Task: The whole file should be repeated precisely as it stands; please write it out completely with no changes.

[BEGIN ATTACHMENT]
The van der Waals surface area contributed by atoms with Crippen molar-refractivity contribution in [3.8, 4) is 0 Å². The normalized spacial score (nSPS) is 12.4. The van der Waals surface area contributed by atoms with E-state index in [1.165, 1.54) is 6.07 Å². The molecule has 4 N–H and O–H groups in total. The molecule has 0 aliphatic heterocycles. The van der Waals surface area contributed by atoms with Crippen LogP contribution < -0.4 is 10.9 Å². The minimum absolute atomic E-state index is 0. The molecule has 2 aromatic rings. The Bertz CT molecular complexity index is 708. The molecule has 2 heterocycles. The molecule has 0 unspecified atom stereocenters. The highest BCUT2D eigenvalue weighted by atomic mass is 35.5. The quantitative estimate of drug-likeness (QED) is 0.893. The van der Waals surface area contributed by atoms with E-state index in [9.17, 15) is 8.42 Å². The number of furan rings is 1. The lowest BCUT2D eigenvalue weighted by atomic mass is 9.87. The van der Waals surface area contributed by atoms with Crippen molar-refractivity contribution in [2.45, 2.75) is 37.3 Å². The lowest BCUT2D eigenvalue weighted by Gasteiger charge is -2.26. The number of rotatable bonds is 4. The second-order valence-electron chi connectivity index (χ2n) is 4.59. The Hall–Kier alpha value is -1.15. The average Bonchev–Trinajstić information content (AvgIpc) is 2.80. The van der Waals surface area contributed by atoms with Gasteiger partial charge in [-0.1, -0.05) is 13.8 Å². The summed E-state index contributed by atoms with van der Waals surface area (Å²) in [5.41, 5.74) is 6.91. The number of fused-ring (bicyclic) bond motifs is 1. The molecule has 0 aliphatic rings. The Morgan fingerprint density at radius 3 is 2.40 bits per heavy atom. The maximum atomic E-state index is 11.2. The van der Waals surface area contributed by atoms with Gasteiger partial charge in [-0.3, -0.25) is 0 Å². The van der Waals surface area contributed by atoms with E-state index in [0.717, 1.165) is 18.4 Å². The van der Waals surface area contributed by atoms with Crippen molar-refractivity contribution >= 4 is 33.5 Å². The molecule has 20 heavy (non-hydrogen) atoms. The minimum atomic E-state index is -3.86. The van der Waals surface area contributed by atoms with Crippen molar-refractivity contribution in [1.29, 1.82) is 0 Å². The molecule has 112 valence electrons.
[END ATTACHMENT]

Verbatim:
The van der Waals surface area contributed by atoms with Crippen molar-refractivity contribution in [3.8, 4) is 0 Å². The normalized spacial score (nSPS) is 12.4. The van der Waals surface area contributed by atoms with E-state index in [1.165, 1.54) is 6.07 Å². The molecule has 4 N–H and O–H groups in total. The molecule has 0 aliphatic heterocycles. The van der Waals surface area contributed by atoms with Crippen LogP contribution < -0.4 is 10.9 Å². The minimum absolute atomic E-state index is 0. The molecule has 2 aromatic rings. The Bertz CT molecular complexity index is 708. The molecule has 2 heterocycles. The molecule has 0 unspecified atom stereocenters. The highest BCUT2D eigenvalue weighted by atomic mass is 35.5. The quantitative estimate of drug-likeness (QED) is 0.893. The van der Waals surface area contributed by atoms with E-state index in [9.17, 15) is 8.42 Å². The number of furan rings is 1. The lowest BCUT2D eigenvalue weighted by atomic mass is 9.87. The van der Waals surface area contributed by atoms with Crippen molar-refractivity contribution in [2.45, 2.75) is 37.3 Å². The lowest BCUT2D eigenvalue weighted by Gasteiger charge is -2.26. The number of rotatable bonds is 4. The second-order valence-electron chi connectivity index (χ2n) is 4.59. The Hall–Kier alpha value is -1.15. The average Bonchev–Trinajstić information content (AvgIpc) is 2.80. The van der Waals surface area contributed by atoms with Gasteiger partial charge in [-0.1, -0.05) is 13.8 Å². The summed E-state index contributed by atoms with van der Waals surface area (Å²) in [5.41, 5.74) is 6.91. The number of fused-ring (bicyclic) bond motifs is 1. The molecule has 0 aliphatic rings. The Morgan fingerprint density at radius 3 is 2.40 bits per heavy atom. The maximum atomic E-state index is 11.2. The van der Waals surface area contributed by atoms with Gasteiger partial charge in [-0.3, -0.25) is 0 Å². The van der Waals surface area contributed by atoms with E-state index in [0.717, 1.165) is 18.4 Å². The van der Waals surface area contributed by atoms with Crippen molar-refractivity contribution >= 4 is 33.5 Å². The molecule has 20 heavy (non-hydrogen) atoms. The minimum atomic E-state index is -3.86. The van der Waals surface area contributed by atoms with Crippen molar-refractivity contribution in [1.29, 1.82) is 0 Å². The molecule has 112 valence electrons.